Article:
Sorry for the essay! Your questions are good ones and the answers can be a little complicated.

Thanks for asking!


Have you read Touching History? It's the story of 9/11 told from the perspective of air traffic controllers, pilots, and other flying personnel. Good read.

Asked by p.krank over 11 years ago

Thanks for writing. I must confess that I read only part of the book. Like the demise of RMS Titanic in 1912, 9/11 is an epic catastrophe that will live forever in the souls and sentiments of those who endured the day. I am still fascinated with Titanic’s story and never tire of the books, articles, websites, movies and TV specials about it. I believe my continued interest stems from the fact it happened long before I was born and, like so many other accidents, was the result of hubris and poor judgment. September 11 was much different. I was there and it was no accident.

On duty that morning, I witnessed enough of the horror and its effects on people to last a lifetime. Although I will never forget the day, it was a chapter in my FAA career that I don’t want to relive - either through my own or anyone else’s recollections.

I remember visiting with my mother a month or so after 9/11. In her teens when Pearl Harbor was attacked, she said she never imagined something so horrible could ever happen again. There was a look in her eye I had never seen before. “Touching History” brought back too many memories that I will never forget but don’t really want to recall either. I stopped reading. Who knows? Maybe I had that same look in my eye.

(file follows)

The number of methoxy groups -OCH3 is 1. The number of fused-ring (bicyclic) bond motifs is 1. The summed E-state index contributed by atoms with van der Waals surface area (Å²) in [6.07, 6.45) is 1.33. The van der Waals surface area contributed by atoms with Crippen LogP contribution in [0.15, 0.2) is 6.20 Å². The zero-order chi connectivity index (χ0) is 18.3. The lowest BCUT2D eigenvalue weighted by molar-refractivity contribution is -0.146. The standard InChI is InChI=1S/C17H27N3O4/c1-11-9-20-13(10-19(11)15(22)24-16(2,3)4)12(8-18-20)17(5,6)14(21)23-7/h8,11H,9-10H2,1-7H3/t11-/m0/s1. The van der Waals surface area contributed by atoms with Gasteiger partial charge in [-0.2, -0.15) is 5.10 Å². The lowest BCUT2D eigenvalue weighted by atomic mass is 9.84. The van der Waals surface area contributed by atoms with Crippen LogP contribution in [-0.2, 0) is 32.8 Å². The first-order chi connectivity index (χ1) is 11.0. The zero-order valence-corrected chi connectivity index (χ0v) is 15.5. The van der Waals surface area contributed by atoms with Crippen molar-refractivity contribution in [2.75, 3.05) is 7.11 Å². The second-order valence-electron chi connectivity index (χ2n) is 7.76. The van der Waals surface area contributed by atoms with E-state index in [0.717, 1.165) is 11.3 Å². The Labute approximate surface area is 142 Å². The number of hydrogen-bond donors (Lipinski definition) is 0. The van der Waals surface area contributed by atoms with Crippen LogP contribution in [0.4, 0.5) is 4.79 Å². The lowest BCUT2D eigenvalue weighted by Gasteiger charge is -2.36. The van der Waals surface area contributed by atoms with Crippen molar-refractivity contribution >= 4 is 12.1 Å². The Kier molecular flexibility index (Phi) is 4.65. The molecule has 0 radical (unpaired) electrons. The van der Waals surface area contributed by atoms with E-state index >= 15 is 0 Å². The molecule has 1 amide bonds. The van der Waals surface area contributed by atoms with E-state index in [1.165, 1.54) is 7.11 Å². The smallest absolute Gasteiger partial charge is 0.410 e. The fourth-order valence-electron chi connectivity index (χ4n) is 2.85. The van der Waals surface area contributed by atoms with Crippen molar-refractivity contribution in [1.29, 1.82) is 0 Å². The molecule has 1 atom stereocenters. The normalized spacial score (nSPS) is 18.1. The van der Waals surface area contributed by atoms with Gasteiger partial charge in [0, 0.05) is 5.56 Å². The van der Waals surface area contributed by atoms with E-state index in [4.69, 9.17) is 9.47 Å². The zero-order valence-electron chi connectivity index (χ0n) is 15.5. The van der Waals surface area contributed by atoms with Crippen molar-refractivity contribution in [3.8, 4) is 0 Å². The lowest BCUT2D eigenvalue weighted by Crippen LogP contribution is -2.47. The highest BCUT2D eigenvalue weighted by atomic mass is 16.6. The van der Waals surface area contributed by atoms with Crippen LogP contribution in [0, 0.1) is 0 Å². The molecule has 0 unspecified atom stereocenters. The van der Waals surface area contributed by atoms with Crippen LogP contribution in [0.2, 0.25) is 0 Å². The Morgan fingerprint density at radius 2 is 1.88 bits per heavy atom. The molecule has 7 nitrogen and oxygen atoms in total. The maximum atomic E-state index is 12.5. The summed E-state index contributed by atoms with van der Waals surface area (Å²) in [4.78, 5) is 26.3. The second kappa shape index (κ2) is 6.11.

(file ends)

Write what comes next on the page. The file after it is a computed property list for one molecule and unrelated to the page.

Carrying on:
I knew a few of the folks mentioned in the book and can say that everyone rose to a challenge they could never have imagined. They were the best there was and that’s worth recalling!



I never understood this. Planes basically have an infinite number of travel paths, given the sheer vastness of the sky. So how and why do collisions (or even near-misses) occur? Just seems mathematically impossible.

Asked by the red baron over 11 years ago

Yes, the sky is very big but it becomes very small around those places where planes takeoff and land. Airports are all situated at the bottom of a very large funnel. Given the enormous volume of air traffic in our skies every day, the fact there aren’t more mishaps is a credit to the air traffic control system. Keeping airplanes separated, especially in the congested airspace around busy airports, isn’t easy. It requires a standard set of procedures, including routes into, out of and between airports that pilots and controllers understand and adhere to. It demands their constant focus because even a brief distraction can result in the loss of separation. Teamwork is key. Fatigue, inattentiveness, bad judgment, equipment malfunctions and other surprises can all contribute to those collisions and near misses you mentioned. Fortunately, such things rarely happen. An old controller buddy of mine used to say; “If you can hold a dollar between ‘em, they're not that close!” Hmm. Cheers, Factor